I hear something about this in our gospel today. On the surface, Jesus is simply focusing on how communities resolve conflict. Little things become big things that become conflicts; discontents become complaints that become rifts. Jesus tries to nip all that in the bud. You have an issue with someone else in the community? Talk to them directly; if that doesn’t work, then ask others to help. Keep working on it. It’s always amazed me that right from the earliest days of the church, they’re having to deal with what to do when the community isn’t behaving well. Human beings get things wrong, inevitably. But it’s ok, says Jesus – you don’t have to be stuck there. Try to resolve what isn’t working, and then if you can’t make it better, he says, well, ‘let such a one be to you as a tax collector and a Gentile.’

Here’s the thing, though – the more I sat with that phrase, the more confused I got. It’s like, just like that, we went from Jesus’ helpful book of advice to something more like a parable. First there were instructions, all of it made sense, and then there was this twist at the end. We thought we knew what he meant, we were nodding along with his wise suggestions, and then all of a sudden, we’re brought up short. Let such a one be to you as a Gentile and a tax collector? What’s that supposed to mean?

Parables, remember, are these little stories Jesus tells, stories that seem to lead to a moral but never quite do. Or more accurately, they lead to a moral that’s the opposite of what we expect. They tend to take our assumptions and shake them upside down. They’re Jesus’ main way of communicating. He didn’t communicate very directly, if the gospels are to be believed – he told stories. And he didn’t actually give much advice or guidelines in the gospels, try though we may to find it. He more often told stories that open doors, reverse expectations, point to new possibilities. I wonder if he’s doing something like that here.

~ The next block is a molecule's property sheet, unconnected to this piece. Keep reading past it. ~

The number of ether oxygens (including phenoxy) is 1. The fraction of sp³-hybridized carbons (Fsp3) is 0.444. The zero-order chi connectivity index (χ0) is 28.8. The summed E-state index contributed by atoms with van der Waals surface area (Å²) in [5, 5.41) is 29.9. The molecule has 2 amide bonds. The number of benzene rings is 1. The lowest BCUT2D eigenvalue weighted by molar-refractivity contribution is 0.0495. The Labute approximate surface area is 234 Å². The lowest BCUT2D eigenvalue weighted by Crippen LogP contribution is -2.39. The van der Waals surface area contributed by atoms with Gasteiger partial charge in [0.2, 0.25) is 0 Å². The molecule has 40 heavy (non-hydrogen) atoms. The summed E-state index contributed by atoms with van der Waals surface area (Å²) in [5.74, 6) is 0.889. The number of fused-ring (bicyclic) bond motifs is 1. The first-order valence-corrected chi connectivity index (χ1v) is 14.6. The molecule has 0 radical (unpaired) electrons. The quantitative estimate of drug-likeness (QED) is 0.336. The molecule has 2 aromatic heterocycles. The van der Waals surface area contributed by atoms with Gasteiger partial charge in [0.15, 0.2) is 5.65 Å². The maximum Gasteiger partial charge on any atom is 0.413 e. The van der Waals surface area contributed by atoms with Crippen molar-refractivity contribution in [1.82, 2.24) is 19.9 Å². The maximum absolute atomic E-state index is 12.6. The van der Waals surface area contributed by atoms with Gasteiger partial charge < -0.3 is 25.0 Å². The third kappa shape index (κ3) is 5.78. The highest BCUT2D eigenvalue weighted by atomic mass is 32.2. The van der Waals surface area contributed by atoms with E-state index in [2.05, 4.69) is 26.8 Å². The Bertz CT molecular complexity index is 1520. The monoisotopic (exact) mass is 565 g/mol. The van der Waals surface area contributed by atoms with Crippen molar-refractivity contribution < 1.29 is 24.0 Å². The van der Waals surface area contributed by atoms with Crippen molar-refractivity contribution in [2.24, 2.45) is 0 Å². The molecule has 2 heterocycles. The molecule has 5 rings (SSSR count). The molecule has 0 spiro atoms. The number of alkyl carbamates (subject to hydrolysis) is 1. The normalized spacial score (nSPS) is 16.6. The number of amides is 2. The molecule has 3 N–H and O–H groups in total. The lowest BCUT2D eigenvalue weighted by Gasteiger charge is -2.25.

Because at first we think, Aha! There it is, permission to be perfectionist. Work to make the community perfect, and if someone keeps being an issue, well then, throw them out. You tax collector – out with you! But then – wait a minute. How is it Jesus taught us to treat tax collectors and Gentiles? This is Jesus talking, the guy who was charged with eating with tax collectors and sinners. Who welcomes Gentiles into the kingdom of God. He doesn’t seem to be throwing those people out of community at all. And this is in the gospel of Matthew, a gospel that came together in the community gathered around the apostle Matthew – who was a tax collector whom Jesus included in his inner circle. Suddenly what Jesus is saying sounds like something altogether different. Can’t resolve your problem with someone? Sit down and eat with them. Bring them to the table with you, even when they’re being a total jerk. Bless them anyway.

But if we’re actually in the land of parables, then maybe we’re not just talking about conflict resolution in the community, important though that is. Maybe we’re also talking about dealing with what isn’t right and perfect in other parts of our lives too. Maybe what Jesus is suggesting is that sometimes we just have to bless things anyway. Even when we’ve tried and tried and we just can’t get it the way we think it should be. Even when we’ve totally failed.

The deep secret in that, of course, is that all our best efforts can’t get everything right. Sometimes – a lot of the time – we try and try at things and just never quite get it. We never achieve perfection. Seen in this light, Jesus seems to be saying: give it your best shot. But if it isn’t happening, it isn’t happening. Accept what isn’t perfect. Make peace with it anyway – whatever it is. Because at God’s table, it all gets redeemed and made whole. God can do the work on it that we can’t. After all, God makes community out of all kinds of sinners – tax collectors included. All kinds of people who just can’t get it right.

So maybe starting off in a mess this year is ok. We’re starting afresh, we have high hopes and plans for this new year, we want to grow and deepen and become better. We might wish it’s all shiny and new around us to match this desire. But the mess is a reminder that we’ll fail, we won’t be perfect this year either – and it’s ok. God blesses us anyway. God redeems us, always. And maybe together this year, we can be that blessing the world needs.